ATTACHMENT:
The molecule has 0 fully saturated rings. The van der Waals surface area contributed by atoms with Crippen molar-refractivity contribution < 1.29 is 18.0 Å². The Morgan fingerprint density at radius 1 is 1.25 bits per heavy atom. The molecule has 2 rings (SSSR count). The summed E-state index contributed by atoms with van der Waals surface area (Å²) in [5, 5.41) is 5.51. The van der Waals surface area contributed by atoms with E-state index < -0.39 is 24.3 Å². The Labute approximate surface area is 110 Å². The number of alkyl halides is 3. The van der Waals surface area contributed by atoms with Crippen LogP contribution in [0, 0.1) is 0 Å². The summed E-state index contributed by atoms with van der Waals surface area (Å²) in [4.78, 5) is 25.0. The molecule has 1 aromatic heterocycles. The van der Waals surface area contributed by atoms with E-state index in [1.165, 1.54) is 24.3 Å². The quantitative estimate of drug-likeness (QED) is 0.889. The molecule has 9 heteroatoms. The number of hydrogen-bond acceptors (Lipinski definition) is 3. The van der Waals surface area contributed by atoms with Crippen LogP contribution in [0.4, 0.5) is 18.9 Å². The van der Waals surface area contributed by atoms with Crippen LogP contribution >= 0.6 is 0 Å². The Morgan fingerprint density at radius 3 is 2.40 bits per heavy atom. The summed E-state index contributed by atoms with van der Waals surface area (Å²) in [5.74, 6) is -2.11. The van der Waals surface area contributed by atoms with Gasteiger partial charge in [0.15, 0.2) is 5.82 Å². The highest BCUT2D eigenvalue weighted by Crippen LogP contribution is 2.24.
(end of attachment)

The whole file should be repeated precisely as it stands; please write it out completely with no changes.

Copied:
The molecule has 0 fully saturated rings. The van der Waals surface area contributed by atoms with Crippen molar-refractivity contribution < 1.29 is 18.0 Å². The Morgan fingerprint density at radius 1 is 1.25 bits per heavy atom. The molecule has 2 rings (SSSR count). The summed E-state index contributed by atoms with van der Waals surface area (Å²) in [5, 5.41) is 5.51. The van der Waals surface area contributed by atoms with E-state index < -0.39 is 24.3 Å². The Labute approximate surface area is 110 Å². The number of alkyl halides is 3. The van der Waals surface area contributed by atoms with Crippen LogP contribution in [0, 0.1) is 0 Å². The summed E-state index contributed by atoms with van der Waals surface area (Å²) in [4.78, 5) is 25.0. The molecule has 1 aromatic heterocycles. The van der Waals surface area contributed by atoms with E-state index in [1.165, 1.54) is 24.3 Å². The quantitative estimate of drug-likeness (QED) is 0.889. The molecule has 9 heteroatoms. The number of hydrogen-bond acceptors (Lipinski definition) is 3. The van der Waals surface area contributed by atoms with Crippen LogP contribution in [0.4, 0.5) is 18.9 Å². The van der Waals surface area contributed by atoms with Crippen LogP contribution >= 0.6 is 0 Å². The Morgan fingerprint density at radius 3 is 2.40 bits per heavy atom. The summed E-state index contributed by atoms with van der Waals surface area (Å²) in [5.74, 6) is -2.11. The van der Waals surface area contributed by atoms with Gasteiger partial charge in [0.15, 0.2) is 5.82 Å². The highest BCUT2D eigenvalue weighted by Crippen LogP contribution is 2.24.